When the President signed the Appropriations Act into law, Last Best Beef's eight trademark applications were in various stages of consideration with the USPTO.   First, the USPTO had issued Notices of Allowances-preliminary approvals of trademark registration, pending proof of use of the trademark in commerce-for four of the trademark applications, but it had not yet registered those trademarks.   See 15 U.S.C. § 1051(d)(1).   Second, oppositions by the State of Montana to two of the applications-on the grounds that the phrase “The Last Best Place” is primarily a geographically descriptive term that identifies the State of Montana and is thus not entitled to registration under the Lanham Act, see 15 U.S.C. § 1052(e)(2)-were pending before the Trademark Trial and Applications Board (“TTAB”).   Finally, on the same day the President signed § 206 into law, but before the USPTO became aware of the legislation, the USPTO had issued certificates of registration for the two remaining trademarks.

Upon learning about § 206, the USPTO in January 2006(1) cancelled the four Notices of Allowance, (2) suspended all action pertaining to the applications covered by the Notices of Allowance, (3) suspended proceedings regarding the two applications being opposed by the State of Montana before the TTAB, and (4) cancelled the two registrations it had issued and returned those applications to pending status.

In February 2006, Last Best Beef filed a complaint in the United States District Court for the District of Columbia, which later transferred the case to the Eastern District of Virginia.   In addition to several constitutional claims,2 Last Best Beef contended that § 206 improperly circumvented the Lanham Act, and, therefore, the actions the USPTO took under § 206 in January of 2006 were unlawful.   As such, Last Best Beef requested an injunction requiring the USPTO to reinstate the cancelled registrations and Notices of Allowance.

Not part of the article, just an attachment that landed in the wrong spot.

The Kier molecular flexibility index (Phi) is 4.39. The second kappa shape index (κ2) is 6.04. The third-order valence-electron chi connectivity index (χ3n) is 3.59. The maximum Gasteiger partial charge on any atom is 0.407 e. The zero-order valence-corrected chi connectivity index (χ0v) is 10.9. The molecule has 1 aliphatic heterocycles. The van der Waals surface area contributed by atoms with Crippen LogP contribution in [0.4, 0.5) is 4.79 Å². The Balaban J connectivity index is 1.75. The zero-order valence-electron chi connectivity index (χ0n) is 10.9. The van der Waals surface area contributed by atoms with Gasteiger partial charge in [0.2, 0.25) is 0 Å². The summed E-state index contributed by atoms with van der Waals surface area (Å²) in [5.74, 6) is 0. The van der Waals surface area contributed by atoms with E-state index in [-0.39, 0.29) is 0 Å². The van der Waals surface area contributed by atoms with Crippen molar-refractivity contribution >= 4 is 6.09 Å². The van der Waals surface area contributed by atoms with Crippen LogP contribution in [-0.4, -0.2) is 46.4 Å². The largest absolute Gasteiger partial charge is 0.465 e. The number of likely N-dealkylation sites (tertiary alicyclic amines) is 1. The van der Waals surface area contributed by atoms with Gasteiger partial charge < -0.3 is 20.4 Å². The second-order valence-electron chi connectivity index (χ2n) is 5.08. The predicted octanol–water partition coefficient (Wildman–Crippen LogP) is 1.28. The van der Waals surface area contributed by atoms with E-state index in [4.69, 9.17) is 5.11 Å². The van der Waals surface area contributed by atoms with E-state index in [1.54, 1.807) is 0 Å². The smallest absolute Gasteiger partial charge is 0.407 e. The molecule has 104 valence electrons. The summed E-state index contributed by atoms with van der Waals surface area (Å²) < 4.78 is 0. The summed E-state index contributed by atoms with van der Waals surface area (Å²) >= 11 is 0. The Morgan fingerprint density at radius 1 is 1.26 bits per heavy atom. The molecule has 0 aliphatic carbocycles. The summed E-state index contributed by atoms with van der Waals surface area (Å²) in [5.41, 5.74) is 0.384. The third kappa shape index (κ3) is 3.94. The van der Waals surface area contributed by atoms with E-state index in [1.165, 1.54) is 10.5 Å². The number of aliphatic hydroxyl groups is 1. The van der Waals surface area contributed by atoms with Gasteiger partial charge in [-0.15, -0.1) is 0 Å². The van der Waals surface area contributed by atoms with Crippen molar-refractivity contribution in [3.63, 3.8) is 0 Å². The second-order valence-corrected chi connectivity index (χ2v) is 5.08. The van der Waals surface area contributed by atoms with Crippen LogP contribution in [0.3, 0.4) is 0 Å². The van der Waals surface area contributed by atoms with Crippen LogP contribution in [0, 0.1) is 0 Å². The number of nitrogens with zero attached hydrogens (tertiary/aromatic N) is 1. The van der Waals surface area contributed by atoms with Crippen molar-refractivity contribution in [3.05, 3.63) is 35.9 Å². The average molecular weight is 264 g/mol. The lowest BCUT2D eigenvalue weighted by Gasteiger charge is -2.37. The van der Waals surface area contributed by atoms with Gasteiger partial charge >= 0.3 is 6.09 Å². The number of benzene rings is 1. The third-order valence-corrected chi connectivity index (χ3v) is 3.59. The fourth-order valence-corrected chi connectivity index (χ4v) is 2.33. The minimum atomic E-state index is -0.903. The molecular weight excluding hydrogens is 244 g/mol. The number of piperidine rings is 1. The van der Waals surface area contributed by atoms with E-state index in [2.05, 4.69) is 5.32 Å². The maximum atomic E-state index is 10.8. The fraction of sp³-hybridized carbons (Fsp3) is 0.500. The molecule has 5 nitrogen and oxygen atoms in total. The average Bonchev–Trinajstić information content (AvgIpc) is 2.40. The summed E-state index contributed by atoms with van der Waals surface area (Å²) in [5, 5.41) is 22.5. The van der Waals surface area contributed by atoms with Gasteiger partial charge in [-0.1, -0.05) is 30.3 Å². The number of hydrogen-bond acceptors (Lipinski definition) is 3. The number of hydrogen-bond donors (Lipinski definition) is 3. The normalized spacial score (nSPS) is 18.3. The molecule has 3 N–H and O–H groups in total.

The district court granted summary judgment for Last Best Beef, declaring that § 206 was “invalid legislation” insofar as it “improperly circumvent [ed]” the Lanham Act. Specifically, § 1052 of the Lanham Act (“§ 1052”) states that “[n]o trademark ․ shall be refused registration on the principal register on account of its nature․” Although § 1052 sets forth a number of exceptions to this rule,3 the district court found that none applied to the phrase “The Last Best Place.”   Thus, according to the district court, § 206 “circumvented” the Lanham Act “by insisting that any trademark for the phrase ‘Last Best Place’ be refused registration.”

Specifically, the district court concluded that § 206 did not explicitly or implicitly suspend provisions of the Lanham Act with respect to the phrase “Last Best Place.”   While the district court recognized that an “irreconcilable conflict between two statutes is sufficient to express congressional intent to impliedly repeal an earlier statute,” the district court deemed the conflict between § 206 and § 1052 “insufficient to demonstrate manifest congressional intent to suspend numerous, interdependent provisions of the Lanham Act with respect to one phrase․” The district court found § 206 particularly troublesome because appropriations measures are not the appropriate vehicles “for the amendment of general laws.”   In so concluding, the district court emphasized that it was “not inclined to open the door to a litany of whimsical exceptions to the Lanham Act like those that riddle the Tax Code,” as doing so would destabilize businesses and “turn the Trademark Procedures into a statute full of holes and exceptions.”   According to the district court, since § 206 did not conflict with § 1052 enough to repeal it, but conflicted with it too much to be enforced, § 206 must be “invalid.”

Finally, the district court stated that nothing in § 206 authorized the USPTO to cancel pending trademark applications or to suspend either the Notices of Allowance or the TTAB proceedings, and thus ordered the USPTO to reinstate the previously issued trademarks, the suspended Notices of Allowance, and the suspended TTAB proceedings.   Having resolved the case on statutory grounds, the district court found it unnecessary to reach Last Best Beef's constitutional arguments.

The USPTO now appeals.